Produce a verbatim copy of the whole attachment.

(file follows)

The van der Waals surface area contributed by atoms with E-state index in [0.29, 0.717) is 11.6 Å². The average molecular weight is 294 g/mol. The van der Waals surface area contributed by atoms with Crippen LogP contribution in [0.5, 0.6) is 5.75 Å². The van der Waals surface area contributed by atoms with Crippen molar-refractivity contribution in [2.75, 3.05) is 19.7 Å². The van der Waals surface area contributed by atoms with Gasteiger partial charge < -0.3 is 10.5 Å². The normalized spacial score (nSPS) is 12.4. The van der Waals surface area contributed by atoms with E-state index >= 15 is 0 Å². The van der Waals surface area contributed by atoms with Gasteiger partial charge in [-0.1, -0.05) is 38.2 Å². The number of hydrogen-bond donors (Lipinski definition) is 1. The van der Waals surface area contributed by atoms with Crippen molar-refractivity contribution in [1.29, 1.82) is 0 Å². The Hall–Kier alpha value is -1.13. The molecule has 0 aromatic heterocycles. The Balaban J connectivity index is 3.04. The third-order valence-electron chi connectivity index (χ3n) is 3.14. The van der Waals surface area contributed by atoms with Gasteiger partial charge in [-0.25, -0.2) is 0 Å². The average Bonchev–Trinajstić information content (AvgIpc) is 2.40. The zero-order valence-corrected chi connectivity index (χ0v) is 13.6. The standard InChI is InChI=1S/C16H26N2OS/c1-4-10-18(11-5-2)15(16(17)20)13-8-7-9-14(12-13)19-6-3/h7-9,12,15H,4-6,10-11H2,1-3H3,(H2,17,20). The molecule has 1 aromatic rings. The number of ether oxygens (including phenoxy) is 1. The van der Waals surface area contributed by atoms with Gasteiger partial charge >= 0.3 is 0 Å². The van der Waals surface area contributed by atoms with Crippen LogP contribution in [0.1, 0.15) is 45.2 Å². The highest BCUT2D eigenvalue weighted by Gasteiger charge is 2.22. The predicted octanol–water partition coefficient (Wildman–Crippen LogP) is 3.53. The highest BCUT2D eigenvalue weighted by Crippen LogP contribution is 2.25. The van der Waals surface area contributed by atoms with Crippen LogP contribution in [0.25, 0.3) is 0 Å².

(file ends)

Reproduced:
The van der Waals surface area contributed by atoms with E-state index in [0.29, 0.717) is 11.6 Å². The average molecular weight is 294 g/mol. The van der Waals surface area contributed by atoms with Crippen LogP contribution in [0.5, 0.6) is 5.75 Å². The van der Waals surface area contributed by atoms with Crippen molar-refractivity contribution in [2.75, 3.05) is 19.7 Å². The van der Waals surface area contributed by atoms with Gasteiger partial charge < -0.3 is 10.5 Å². The normalized spacial score (nSPS) is 12.4. The van der Waals surface area contributed by atoms with E-state index >= 15 is 0 Å². The van der Waals surface area contributed by atoms with Gasteiger partial charge in [-0.1, -0.05) is 38.2 Å². The number of hydrogen-bond donors (Lipinski definition) is 1. The van der Waals surface area contributed by atoms with Crippen molar-refractivity contribution in [1.29, 1.82) is 0 Å². The Hall–Kier alpha value is -1.13. The molecule has 0 aromatic heterocycles. The Balaban J connectivity index is 3.04. The third-order valence-electron chi connectivity index (χ3n) is 3.14. The van der Waals surface area contributed by atoms with Gasteiger partial charge in [-0.25, -0.2) is 0 Å². The average Bonchev–Trinajstić information content (AvgIpc) is 2.40. The zero-order valence-corrected chi connectivity index (χ0v) is 13.6. The standard InChI is InChI=1S/C16H26N2OS/c1-4-10-18(11-5-2)15(16(17)20)13-8-7-9-14(12-13)19-6-3/h7-9,12,15H,4-6,10-11H2,1-3H3,(H2,17,20). The molecule has 1 aromatic rings. The number of ether oxygens (including phenoxy) is 1. The van der Waals surface area contributed by atoms with Gasteiger partial charge >= 0.3 is 0 Å². The van der Waals surface area contributed by atoms with Crippen LogP contribution in [0.1, 0.15) is 45.2 Å². The highest BCUT2D eigenvalue weighted by Gasteiger charge is 2.22. The predicted octanol–water partition coefficient (Wildman–Crippen LogP) is 3.53. The highest BCUT2D eigenvalue weighted by Crippen LogP contribution is 2.25. The van der Waals surface area contributed by atoms with Crippen LogP contribution in [0.25, 0.3) is 0 Å².